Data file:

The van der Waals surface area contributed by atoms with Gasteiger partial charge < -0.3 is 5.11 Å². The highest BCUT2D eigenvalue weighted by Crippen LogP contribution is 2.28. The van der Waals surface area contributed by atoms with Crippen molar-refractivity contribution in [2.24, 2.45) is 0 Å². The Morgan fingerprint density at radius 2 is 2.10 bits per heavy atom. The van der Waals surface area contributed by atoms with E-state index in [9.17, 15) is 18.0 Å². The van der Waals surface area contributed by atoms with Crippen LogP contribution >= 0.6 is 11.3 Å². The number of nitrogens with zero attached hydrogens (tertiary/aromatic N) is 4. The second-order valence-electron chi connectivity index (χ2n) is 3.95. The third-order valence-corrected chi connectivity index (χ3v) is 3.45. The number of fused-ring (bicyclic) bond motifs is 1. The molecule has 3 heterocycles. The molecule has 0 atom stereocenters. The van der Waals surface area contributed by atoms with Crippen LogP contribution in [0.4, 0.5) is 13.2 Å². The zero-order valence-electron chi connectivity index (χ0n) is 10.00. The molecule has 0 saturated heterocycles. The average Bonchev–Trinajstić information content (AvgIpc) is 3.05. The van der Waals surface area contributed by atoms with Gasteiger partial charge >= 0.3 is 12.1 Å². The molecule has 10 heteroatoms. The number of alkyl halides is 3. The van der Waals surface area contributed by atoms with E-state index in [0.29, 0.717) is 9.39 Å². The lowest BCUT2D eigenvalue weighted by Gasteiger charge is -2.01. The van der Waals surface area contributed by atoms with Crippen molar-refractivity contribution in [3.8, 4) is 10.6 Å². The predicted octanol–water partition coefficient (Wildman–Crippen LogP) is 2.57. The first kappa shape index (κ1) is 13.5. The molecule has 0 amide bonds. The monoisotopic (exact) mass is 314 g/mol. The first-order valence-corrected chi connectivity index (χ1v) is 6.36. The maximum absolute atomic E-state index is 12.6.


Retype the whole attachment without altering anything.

The van der Waals surface area contributed by atoms with Gasteiger partial charge < -0.3 is 5.11 Å². The highest BCUT2D eigenvalue weighted by Crippen LogP contribution is 2.28. The van der Waals surface area contributed by atoms with Crippen molar-refractivity contribution in [2.24, 2.45) is 0 Å². The Morgan fingerprint density at radius 2 is 2.10 bits per heavy atom. The van der Waals surface area contributed by atoms with E-state index in [9.17, 15) is 18.0 Å². The van der Waals surface area contributed by atoms with Crippen LogP contribution >= 0.6 is 11.3 Å². The number of nitrogens with zero attached hydrogens (tertiary/aromatic N) is 4. The second-order valence-electron chi connectivity index (χ2n) is 3.95. The third-order valence-corrected chi connectivity index (χ3v) is 3.45. The number of fused-ring (bicyclic) bond motifs is 1. The molecule has 3 heterocycles. The molecule has 0 atom stereocenters. The van der Waals surface area contributed by atoms with Crippen LogP contribution in [0.4, 0.5) is 13.2 Å². The zero-order valence-electron chi connectivity index (χ0n) is 10.00. The molecule has 0 saturated heterocycles. The average Bonchev–Trinajstić information content (AvgIpc) is 3.05. The van der Waals surface area contributed by atoms with Gasteiger partial charge >= 0.3 is 12.1 Å². The molecule has 10 heteroatoms. The number of alkyl halides is 3. The van der Waals surface area contributed by atoms with E-state index in [0.29, 0.717) is 9.39 Å². The lowest BCUT2D eigenvalue weighted by Gasteiger charge is -2.01. The van der Waals surface area contributed by atoms with Crippen molar-refractivity contribution in [3.8, 4) is 10.6 Å². The predicted octanol–water partition coefficient (Wildman–Crippen LogP) is 2.57. The first kappa shape index (κ1) is 13.5. The molecule has 0 amide bonds. The monoisotopic (exact) mass is 314 g/mol. The first-order valence-corrected chi connectivity index (χ1v) is 6.36. The maximum absolute atomic E-state index is 12.6.